President Bush has declared today, January 16, 2009 as Religious Freedom Day.  Other presidents have done the same. However, it is an ironic act on the part of a president who leaves office with a dismal record on protecting and strengthening religious freedom. Consider President Bush’s faith-based initiative, opposition to comprehensive hate crimes legislation and treatment of Muslims following the events of September 11.  Why, this president has been known for using religious language to advance political agendas, further blurring the line between religion and government. Having said all of that, though, make no mistake about it, religious freedom – our first freedom – is well worth celebrating.

The date January 16th was chosen in commemoration of the signing of Jefferson’s Virginia Statute for Religious Freedom, an act that Jefferson considered the major accomplishment of his life. The enactment clause of this historic document states:

“That no man shall be compelled to frequent or support any religious worship, place, or ministry whatsoever, nor shall be enforced, restrained, molested, or burdened in his body or goods, nor shall otherwise suffer on account of his religious opinions or belief; but that all men shall be free to profess, and by argument to maintain, their opinion in matters of religion, and that the same shall in no wise diminish enlarge, or affect their civil capacities.”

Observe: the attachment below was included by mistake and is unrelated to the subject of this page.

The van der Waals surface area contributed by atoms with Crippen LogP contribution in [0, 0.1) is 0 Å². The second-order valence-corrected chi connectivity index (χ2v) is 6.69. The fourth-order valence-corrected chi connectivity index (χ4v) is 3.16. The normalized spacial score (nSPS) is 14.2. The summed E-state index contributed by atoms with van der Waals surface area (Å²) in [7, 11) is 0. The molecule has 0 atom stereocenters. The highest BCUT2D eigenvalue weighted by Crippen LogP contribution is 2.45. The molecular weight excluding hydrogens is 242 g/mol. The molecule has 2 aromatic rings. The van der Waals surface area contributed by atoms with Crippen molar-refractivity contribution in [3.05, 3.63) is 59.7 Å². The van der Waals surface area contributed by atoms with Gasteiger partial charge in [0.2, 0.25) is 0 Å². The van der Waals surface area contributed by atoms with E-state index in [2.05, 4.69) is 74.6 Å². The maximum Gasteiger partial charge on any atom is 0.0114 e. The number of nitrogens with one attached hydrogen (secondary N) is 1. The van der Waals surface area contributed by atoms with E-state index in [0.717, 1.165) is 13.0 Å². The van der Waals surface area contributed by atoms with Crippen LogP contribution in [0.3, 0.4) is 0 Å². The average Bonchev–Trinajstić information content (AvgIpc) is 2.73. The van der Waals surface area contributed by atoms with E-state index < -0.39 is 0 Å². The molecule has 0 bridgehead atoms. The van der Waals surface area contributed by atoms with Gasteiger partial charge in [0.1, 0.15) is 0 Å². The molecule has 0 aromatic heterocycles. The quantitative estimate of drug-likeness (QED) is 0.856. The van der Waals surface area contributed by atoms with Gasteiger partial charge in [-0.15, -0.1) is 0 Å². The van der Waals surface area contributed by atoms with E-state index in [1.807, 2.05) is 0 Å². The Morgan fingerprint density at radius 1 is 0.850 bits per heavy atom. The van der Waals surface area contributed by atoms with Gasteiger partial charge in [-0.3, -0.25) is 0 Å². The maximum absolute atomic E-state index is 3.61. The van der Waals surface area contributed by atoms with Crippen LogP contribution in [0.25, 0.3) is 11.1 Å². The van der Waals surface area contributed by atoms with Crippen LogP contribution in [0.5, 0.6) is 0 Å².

This document popularized and gave substance the concept of “separation of church and state.”  

Unfortunately many members of the Religious Right continue attempts to hijack even an emphasis on religious freedom by distorting the promise of the constitution and suggesting that the meaning of religious freedom is freedom for our religion, not yours.  

Among those who have joined the so called “Religious Freedom Day Coalition” are the Becket Fund and the Institute on Religion and Democracy, two organizations that consistently have sought to erase institutional boundaries between religion and government in an effort to impose their beliefs on all Americans.

My guess is that, for most Americans, January 16th will pass without a thought given to religious freedom, and that is unfortunate. Religious freedom, our first freedom, is essential to the integrity of religion and the vitality of democracy.

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